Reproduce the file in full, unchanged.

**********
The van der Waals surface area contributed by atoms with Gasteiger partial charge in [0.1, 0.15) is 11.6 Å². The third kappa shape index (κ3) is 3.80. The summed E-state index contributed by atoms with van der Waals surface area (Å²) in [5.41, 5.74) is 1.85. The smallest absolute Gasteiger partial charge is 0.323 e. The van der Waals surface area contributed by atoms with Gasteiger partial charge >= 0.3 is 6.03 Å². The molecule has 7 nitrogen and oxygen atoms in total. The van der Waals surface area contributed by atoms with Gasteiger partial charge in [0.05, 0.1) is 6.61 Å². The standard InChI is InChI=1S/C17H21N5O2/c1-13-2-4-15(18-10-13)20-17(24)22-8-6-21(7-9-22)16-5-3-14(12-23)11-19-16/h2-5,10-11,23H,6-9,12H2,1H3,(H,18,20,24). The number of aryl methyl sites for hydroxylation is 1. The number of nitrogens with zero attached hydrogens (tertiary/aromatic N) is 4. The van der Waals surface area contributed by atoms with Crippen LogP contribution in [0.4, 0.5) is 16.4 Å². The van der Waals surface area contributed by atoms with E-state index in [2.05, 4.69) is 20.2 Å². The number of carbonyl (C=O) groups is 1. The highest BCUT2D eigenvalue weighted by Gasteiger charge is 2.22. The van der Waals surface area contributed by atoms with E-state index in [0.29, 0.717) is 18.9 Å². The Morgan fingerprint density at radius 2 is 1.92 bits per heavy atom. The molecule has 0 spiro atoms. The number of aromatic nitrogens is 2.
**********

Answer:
The van der Waals surface area contributed by atoms with Gasteiger partial charge in [0.1, 0.15) is 11.6 Å². The third kappa shape index (κ3) is 3.80. The summed E-state index contributed by atoms with van der Waals surface area (Å²) in [5.41, 5.74) is 1.85. The smallest absolute Gasteiger partial charge is 0.323 e. The van der Waals surface area contributed by atoms with Gasteiger partial charge >= 0.3 is 6.03 Å². The molecule has 7 nitrogen and oxygen atoms in total. The van der Waals surface area contributed by atoms with Gasteiger partial charge in [0.05, 0.1) is 6.61 Å². The standard InChI is InChI=1S/C17H21N5O2/c1-13-2-4-15(18-10-13)20-17(24)22-8-6-21(7-9-22)16-5-3-14(12-23)11-19-16/h2-5,10-11,23H,6-9,12H2,1H3,(H,18,20,24). The number of aryl methyl sites for hydroxylation is 1. The number of nitrogens with zero attached hydrogens (tertiary/aromatic N) is 4. The van der Waals surface area contributed by atoms with Crippen LogP contribution in [0.4, 0.5) is 16.4 Å². The van der Waals surface area contributed by atoms with E-state index in [2.05, 4.69) is 20.2 Å². The number of carbonyl (C=O) groups is 1. The highest BCUT2D eigenvalue weighted by Gasteiger charge is 2.22. The van der Waals surface area contributed by atoms with E-state index in [0.29, 0.717) is 18.9 Å². The Morgan fingerprint density at radius 2 is 1.92 bits per heavy atom. The molecule has 0 spiro atoms. The number of aromatic nitrogens is 2.